On May 11, the city of Seattle launched a commercial benchmarking program for commercial buildings, joining Washington, D.C., New York City, San Francisco, Austin, and the states of California and Washington in requiring building owners to track and disclose their energy bills to prospective buyers and renters. The program will go into effect for non-residential buildings of 50,000 SF or larger in the fall and then extended to non-residential and multi-family residential buildings of 10,000 SF or larger in April 2012.
Commercial benchmarking is seen as one of the keys to unlocking energy efficiency in the private sector. It aims to bring the same mindset that leads prospective car buyers to compare mpg ratings before buying a car to the building sector by presenting the customer with energy bills that tell them how expensive it will be to operate a particular building or rented space.
While energy efficiency is healthy in the public sector thanks to energy performance contracting, building owners in the private sector have been reluctant to invest in efficiency measures with paybacks over four years. Commercial benchmarking creates a market-based incentive to improve efficiency because it allows efficiency to become a market differentiator for private companies and organizations. Not only does it drive interest in energy efficiency on the customer side, but it also encourages building owners to improve the efficiency of their buildings in order to attract and retain tenants.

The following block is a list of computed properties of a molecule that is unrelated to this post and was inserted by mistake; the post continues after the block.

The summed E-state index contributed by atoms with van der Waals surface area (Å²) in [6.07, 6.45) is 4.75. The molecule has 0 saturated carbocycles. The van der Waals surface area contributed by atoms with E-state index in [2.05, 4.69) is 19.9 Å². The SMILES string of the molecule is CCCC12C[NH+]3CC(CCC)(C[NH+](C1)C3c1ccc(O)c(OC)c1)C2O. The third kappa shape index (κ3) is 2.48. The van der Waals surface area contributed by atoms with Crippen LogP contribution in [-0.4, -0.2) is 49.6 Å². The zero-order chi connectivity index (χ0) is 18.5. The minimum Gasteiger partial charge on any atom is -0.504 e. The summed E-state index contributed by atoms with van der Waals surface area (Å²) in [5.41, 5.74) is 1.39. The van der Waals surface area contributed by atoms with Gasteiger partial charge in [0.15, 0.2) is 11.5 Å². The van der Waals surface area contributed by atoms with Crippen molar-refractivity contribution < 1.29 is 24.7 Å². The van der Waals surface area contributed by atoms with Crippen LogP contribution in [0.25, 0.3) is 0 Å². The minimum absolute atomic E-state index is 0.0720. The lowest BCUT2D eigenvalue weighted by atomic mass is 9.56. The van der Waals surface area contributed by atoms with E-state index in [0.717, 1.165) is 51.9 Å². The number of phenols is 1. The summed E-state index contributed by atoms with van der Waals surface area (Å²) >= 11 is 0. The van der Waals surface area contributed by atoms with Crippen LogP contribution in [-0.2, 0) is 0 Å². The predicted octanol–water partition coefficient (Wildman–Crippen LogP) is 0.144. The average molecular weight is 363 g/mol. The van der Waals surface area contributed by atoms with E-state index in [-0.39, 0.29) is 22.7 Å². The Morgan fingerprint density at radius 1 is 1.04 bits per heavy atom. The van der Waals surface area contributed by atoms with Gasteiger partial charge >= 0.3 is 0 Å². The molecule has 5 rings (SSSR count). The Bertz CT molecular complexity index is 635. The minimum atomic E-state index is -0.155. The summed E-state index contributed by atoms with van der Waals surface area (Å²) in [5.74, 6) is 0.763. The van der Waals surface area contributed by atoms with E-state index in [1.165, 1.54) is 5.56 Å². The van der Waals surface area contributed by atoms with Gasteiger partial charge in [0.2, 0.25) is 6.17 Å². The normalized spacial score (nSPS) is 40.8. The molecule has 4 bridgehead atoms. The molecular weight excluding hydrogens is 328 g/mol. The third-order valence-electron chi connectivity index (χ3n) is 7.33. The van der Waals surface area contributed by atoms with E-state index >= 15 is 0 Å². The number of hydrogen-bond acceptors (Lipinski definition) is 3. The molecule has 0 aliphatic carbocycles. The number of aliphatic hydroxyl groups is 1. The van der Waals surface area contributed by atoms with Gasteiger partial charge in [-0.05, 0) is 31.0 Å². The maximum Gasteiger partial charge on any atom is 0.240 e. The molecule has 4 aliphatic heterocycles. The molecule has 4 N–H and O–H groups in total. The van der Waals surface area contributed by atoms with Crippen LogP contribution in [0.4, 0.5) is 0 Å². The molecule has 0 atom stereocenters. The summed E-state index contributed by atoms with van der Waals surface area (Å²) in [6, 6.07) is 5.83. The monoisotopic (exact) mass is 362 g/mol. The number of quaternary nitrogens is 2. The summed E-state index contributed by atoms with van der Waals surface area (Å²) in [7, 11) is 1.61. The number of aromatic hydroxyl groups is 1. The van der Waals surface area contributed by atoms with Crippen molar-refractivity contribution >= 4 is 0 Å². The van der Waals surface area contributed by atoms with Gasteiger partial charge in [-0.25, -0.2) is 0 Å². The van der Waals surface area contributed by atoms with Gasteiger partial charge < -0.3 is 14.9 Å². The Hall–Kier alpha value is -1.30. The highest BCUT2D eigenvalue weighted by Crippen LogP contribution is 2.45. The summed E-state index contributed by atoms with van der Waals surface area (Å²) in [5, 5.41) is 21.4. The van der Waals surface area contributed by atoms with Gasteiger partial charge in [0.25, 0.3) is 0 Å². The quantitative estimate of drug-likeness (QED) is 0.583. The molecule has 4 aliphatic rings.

Since I last wrote about commercial benchmarking, San Francisco launched a similar program in January of this year. Beyond the four cities and two states with commercial benchmarking legislation in place, there remain ten states (Oregon, Colorado, New Mexico, Illinois, Tennessee, Maryland, Connecticut, Massachusetts, Vermont, Maine, and one city, Portland) that are in the process of developing similar legislation. Although Seattle passed the ordinance last year, it moved to the implementation stage last week by sending letters to over 800 large commercial property owners and managers informing them of the program. When these programs are realized, most of America’s major metropolitan centers will be covered by commercial benchmarking.
In the absence of strict energy codes and retrofit mandates in the United States, commercial benchmarking represents one of the key areas of innovation in increasing the efficiency of private buildings. Although commercial benchmarking may not push the energy efficiency frontier forward as quickly as mandates would, it represents a much more politically viable near-term policy tool that will bring efficiency to the front of the minds of building owners, buyers, and tenants.
Article by Eric Bloom, appearing courtesy the Matter Network